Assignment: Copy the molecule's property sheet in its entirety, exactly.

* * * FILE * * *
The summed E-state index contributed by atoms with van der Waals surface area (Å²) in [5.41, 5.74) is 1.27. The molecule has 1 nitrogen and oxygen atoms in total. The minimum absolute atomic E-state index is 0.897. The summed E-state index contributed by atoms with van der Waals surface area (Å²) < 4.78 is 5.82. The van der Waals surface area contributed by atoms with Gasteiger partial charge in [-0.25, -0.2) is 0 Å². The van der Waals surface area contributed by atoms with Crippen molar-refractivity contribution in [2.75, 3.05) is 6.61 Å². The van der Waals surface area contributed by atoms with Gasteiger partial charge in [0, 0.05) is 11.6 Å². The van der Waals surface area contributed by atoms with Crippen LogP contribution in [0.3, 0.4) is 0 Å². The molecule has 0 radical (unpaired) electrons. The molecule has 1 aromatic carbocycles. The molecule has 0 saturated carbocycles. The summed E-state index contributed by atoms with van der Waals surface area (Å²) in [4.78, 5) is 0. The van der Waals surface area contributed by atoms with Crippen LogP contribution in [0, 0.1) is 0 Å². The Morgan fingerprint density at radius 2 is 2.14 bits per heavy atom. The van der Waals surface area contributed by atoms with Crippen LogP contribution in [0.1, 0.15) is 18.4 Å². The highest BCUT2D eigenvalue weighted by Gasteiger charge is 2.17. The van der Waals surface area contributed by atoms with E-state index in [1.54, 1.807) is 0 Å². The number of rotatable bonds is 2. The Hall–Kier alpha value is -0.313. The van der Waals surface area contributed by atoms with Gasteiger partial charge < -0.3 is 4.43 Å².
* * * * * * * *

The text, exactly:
The summed E-state index contributed by atoms with van der Waals surface area (Å²) in [5.41, 5.74) is 1.27. The molecule has 1 nitrogen and oxygen atoms in total. The minimum absolute atomic E-state index is 0.897. The summed E-state index contributed by atoms with van der Waals surface area (Å²) < 4.78 is 5.82. The van der Waals surface area contributed by atoms with Gasteiger partial charge in [-0.25, -0.2) is 0 Å². The van der Waals surface area contributed by atoms with Crippen molar-refractivity contribution in [2.75, 3.05) is 6.61 Å². The van der Waals surface area contributed by atoms with Gasteiger partial charge in [0, 0.05) is 11.6 Å². The van der Waals surface area contributed by atoms with Crippen LogP contribution in [0.3, 0.4) is 0 Å². The molecule has 0 radical (unpaired) electrons. The molecule has 1 aromatic carbocycles. The molecule has 0 saturated carbocycles. The summed E-state index contributed by atoms with van der Waals surface area (Å²) in [4.78, 5) is 0. The van der Waals surface area contributed by atoms with Crippen LogP contribution in [0, 0.1) is 0 Å². The Morgan fingerprint density at radius 2 is 2.14 bits per heavy atom. The van der Waals surface area contributed by atoms with Crippen LogP contribution in [0.1, 0.15) is 18.4 Å². The highest BCUT2D eigenvalue weighted by Gasteiger charge is 2.17. The van der Waals surface area contributed by atoms with E-state index in [1.54, 1.807) is 0 Å². The number of rotatable bonds is 2. The Hall–Kier alpha value is -0.313. The van der Waals surface area contributed by atoms with Gasteiger partial charge < -0.3 is 4.43 Å².